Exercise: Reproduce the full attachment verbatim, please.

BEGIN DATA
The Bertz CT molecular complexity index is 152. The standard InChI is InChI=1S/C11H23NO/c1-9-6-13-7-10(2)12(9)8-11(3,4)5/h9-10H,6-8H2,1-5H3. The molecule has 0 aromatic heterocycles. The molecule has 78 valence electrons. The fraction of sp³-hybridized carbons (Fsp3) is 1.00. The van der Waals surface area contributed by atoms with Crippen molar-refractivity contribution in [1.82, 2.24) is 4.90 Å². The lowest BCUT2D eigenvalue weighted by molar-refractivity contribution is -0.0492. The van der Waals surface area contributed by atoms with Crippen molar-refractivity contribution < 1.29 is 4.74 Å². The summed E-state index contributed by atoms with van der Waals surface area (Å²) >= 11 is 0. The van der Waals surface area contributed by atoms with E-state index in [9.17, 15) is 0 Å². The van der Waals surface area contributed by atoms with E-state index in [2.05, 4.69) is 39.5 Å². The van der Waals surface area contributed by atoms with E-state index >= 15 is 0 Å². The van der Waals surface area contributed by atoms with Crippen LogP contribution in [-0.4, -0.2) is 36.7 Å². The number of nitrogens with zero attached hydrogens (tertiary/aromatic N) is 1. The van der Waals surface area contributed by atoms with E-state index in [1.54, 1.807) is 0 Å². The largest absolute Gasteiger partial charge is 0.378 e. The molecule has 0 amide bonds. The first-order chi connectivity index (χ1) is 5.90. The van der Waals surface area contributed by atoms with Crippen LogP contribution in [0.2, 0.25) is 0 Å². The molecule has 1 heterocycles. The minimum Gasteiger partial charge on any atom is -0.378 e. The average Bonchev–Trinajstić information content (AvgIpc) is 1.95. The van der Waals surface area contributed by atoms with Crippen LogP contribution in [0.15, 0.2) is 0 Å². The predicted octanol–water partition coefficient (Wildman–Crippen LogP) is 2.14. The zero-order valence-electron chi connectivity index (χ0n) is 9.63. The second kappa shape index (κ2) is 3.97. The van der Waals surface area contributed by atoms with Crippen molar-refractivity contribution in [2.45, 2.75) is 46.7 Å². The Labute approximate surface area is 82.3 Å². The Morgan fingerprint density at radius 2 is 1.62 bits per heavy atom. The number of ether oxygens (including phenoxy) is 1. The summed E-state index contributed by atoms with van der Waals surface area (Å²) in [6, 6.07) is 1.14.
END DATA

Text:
The Bertz CT molecular complexity index is 152. The standard InChI is InChI=1S/C11H23NO/c1-9-6-13-7-10(2)12(9)8-11(3,4)5/h9-10H,6-8H2,1-5H3. The molecule has 0 aromatic heterocycles. The molecule has 78 valence electrons. The fraction of sp³-hybridized carbons (Fsp3) is 1.00. The van der Waals surface area contributed by atoms with Crippen molar-refractivity contribution in [1.82, 2.24) is 4.90 Å². The lowest BCUT2D eigenvalue weighted by molar-refractivity contribution is -0.0492. The van der Waals surface area contributed by atoms with Crippen molar-refractivity contribution < 1.29 is 4.74 Å². The summed E-state index contributed by atoms with van der Waals surface area (Å²) >= 11 is 0. The van der Waals surface area contributed by atoms with E-state index in [9.17, 15) is 0 Å². The van der Waals surface area contributed by atoms with E-state index in [2.05, 4.69) is 39.5 Å². The van der Waals surface area contributed by atoms with E-state index >= 15 is 0 Å². The van der Waals surface area contributed by atoms with Crippen LogP contribution in [-0.4, -0.2) is 36.7 Å². The number of nitrogens with zero attached hydrogens (tertiary/aromatic N) is 1. The van der Waals surface area contributed by atoms with E-state index in [1.54, 1.807) is 0 Å². The largest absolute Gasteiger partial charge is 0.378 e. The molecule has 0 amide bonds. The first-order chi connectivity index (χ1) is 5.90. The van der Waals surface area contributed by atoms with Crippen LogP contribution in [0.2, 0.25) is 0 Å². The molecule has 1 heterocycles. The minimum Gasteiger partial charge on any atom is -0.378 e. The average Bonchev–Trinajstić information content (AvgIpc) is 1.95. The van der Waals surface area contributed by atoms with Crippen LogP contribution in [0.15, 0.2) is 0 Å². The predicted octanol–water partition coefficient (Wildman–Crippen LogP) is 2.14. The zero-order valence-electron chi connectivity index (χ0n) is 9.63. The second kappa shape index (κ2) is 3.97. The van der Waals surface area contributed by atoms with Crippen molar-refractivity contribution in [2.45, 2.75) is 46.7 Å². The Labute approximate surface area is 82.3 Å². The Morgan fingerprint density at radius 2 is 1.62 bits per heavy atom. The number of ether oxygens (including phenoxy) is 1. The summed E-state index contributed by atoms with van der Waals surface area (Å²) in [6, 6.07) is 1.14.